Thursday, June 18, 2009

Fear, Matt Bell, and Frog mind


I've had a good week. One acceptance, one rejection, and finished--for all intents and purposes--my on-line story. Time to move on...

My mind wanders. Jumps around like Mark Twain's frog, but today is about settling in. I need to assess and reassess and figure out how to get myself back to work.

BUT it's not as easy as it sounds. I've challenged myself with "A Story A Day" challenge, 500 words, that a couple of my buds are doing in their writing group. And the first couple attempts were great. I even finished a story I sent to a contest. Maybe not my best effort in terms of overall theme, but, at least, I was pleased with the words themselves. I was feeling like I could lay them down in good order, specifically, vividly.

BUT this made me start to feel the need to be "serious."

Wait. I mean: SERIOUS with all the letters dripping sweat and tears, but I haven't been able to keep my butt in the chair since. Expectation of writing "seriously" always makes vacuuming the kitchen floor seem like Disneyland, my brain turning into Twain's frog.

Part of this came about because Matt Bell and Dzanc Books have launched a new mag and of course I'm thinking, ooooo, new opportunity. The Collagist. Appealing to the writer--and artist--in me. I want to write something good for that.

BUT this made me hunker over Matt Bell's How the Broken Lead the Blind collection.

I reread "Ten Scenes from a Movie Called Mercy" and TOTALLY FREAKED OUT. How the hell did he do that? And actually, what the hell did he do? I liked it. It felt effortlessly dense and beautiful and I had no idea what exactly it was.

So I sat down with a pen and began to deconstruct. Took the 10 scenes and split them into acts according to what I know about structure. And I see there's a definite fully-conceived structure here, but it doesn't quite fitttttttt the expected. Good, yes. Good for the writer in him and for the reader in me, but now I (the writer) have to think and consider and ponder.

Scene 1 is the beginning of a "movie, yes. Specific, but indefinite. The "writer/narrator" thinking about it. Three possible scenarios, long hallway, courtyard, the doorway of a country home, and two characters, a man and "you." A great line "Two objects in motion moving down the length of a line cannot remain separated forever." Fate, destiny, SOMETHING IS GOING TO HAPPEN."

Scene 2, specific AND definite. Play of light and dark, the man again and a child ending in a scream. SOMETHING IS HAPPENING.

Scene 3, not specific to the "movie," but specific to the story, silence now, no scream, unbalance, the meaning...

Well, let's just say it is powerful stuff, like that, something to be read the first time through for visceral impact, like the big ka-pow, something your body knows, but your mind can't yet sort it all out until you read it again. Definite rewards for repeat reads.

The bottom line for me, really though, is paralysis, because as a writer, I sure as hell don't have that kind of Nabokovian/Borgesian mind. But I'd like to!!! And there, right THERE, is the reality I'm trying to slip back into today. I CAN'T do what Matt Bell can do.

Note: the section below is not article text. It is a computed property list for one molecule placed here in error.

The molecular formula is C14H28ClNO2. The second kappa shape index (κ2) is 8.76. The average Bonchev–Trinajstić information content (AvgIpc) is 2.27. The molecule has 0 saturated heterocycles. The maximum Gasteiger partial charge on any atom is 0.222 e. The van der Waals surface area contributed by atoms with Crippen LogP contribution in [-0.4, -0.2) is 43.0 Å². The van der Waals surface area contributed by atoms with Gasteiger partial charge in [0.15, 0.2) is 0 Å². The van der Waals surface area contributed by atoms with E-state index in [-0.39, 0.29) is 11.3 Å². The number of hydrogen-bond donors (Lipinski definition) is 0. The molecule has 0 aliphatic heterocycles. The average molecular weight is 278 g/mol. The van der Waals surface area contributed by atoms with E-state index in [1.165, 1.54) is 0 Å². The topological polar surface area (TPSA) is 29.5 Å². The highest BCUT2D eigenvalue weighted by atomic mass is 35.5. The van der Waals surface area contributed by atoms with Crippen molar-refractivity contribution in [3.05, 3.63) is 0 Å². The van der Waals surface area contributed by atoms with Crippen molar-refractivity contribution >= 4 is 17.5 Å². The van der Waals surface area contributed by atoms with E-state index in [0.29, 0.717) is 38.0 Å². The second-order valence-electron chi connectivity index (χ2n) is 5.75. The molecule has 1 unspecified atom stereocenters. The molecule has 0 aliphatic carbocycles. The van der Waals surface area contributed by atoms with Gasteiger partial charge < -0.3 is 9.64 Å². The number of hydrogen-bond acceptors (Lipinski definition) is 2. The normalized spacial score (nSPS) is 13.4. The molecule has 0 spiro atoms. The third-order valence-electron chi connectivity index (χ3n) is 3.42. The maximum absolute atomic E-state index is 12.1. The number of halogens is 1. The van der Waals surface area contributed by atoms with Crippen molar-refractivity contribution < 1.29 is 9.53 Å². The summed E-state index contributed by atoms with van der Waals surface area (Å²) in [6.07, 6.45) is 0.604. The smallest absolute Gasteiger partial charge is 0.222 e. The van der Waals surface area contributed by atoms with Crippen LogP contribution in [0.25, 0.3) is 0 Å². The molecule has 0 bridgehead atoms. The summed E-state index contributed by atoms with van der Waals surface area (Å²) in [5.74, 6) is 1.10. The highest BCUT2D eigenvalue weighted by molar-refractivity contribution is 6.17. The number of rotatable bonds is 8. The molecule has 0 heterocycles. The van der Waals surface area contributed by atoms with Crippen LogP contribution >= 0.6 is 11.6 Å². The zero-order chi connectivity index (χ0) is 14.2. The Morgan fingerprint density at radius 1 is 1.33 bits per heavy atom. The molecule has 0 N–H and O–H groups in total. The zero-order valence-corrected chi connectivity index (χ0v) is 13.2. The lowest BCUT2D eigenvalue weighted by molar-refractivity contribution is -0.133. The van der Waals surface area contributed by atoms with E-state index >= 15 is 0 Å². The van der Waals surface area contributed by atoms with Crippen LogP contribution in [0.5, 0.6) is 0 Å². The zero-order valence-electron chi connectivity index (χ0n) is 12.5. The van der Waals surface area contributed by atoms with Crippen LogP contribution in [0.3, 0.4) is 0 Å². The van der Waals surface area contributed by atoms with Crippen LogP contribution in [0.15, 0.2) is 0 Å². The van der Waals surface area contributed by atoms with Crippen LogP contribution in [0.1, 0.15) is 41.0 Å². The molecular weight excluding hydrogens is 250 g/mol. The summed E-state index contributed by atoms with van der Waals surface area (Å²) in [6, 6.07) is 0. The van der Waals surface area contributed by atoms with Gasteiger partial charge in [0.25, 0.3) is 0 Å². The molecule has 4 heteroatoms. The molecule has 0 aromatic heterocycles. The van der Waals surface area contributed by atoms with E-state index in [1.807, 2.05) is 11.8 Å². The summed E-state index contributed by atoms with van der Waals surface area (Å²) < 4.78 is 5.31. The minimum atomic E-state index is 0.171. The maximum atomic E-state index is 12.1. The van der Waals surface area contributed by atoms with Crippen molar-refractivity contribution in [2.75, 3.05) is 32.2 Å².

I have to be who I am. Not trying to be who I read because what I choose to read and appreciate is all over the intellectual spectrum. I just can't write at all those levels.

I need to take one of those long deep down-into-the-belly breaths and let it out slowly. Stop taking all this so damn seriously. Do what I can do. I'll get better the more I read and the more I write, and though it doesn't hurt to take apart someone else's work (I've done this with several pieces over the years--Julie Orringer's "Pilgrims," Bejamin Percy's "Refresh, Refresh"), it's GOOD to take apart someone else's work, I can't be that someone. I can only be me.

So now I'm going to sit down with my egg timer, no prompt, with a blank screen, fingers tapping, and see what happens. Then see if I've got anything in there that will come out if I tell it not to be afraid.

That's all any of us can do. Let the frog mind go and have fun.

3 comments:

Helen Ginger said...

De-structuring the work of others is something a lot of writers have done, myself included. It helps to see the structure, to pull back, just a bit, the curtain and glimpse the magic. Once you do that, you don't copy. You learn and adapt that to your own writing.

sylvia said...

Expectation of writing "seriously" always makes vacuuming the kitchen floor seem like Disneyland, my brain turning into Twain's frog.

Oh yeah, I know this one!

I enjoy deconstructions of other people's work as long as I don't think of it in the context of my own words. Whether it's new or already written, as soon as I start thinking about breaking my own work down, my heart starts to pound and I find myself with an urgent need to clean the dust from behind the window rails in the guest bedroom.

I go on the basis that the deconstruction of other people's work is an important part of learning but that it works under the surface and I need not to try to apply it to my own stuff.

I could just be in denial, though. :)

Gay Degani said...

Thanks, Sylvia and Ginger, for such great comments. I don't think I'll ever reach a point where I'll not want to see how others do what they do....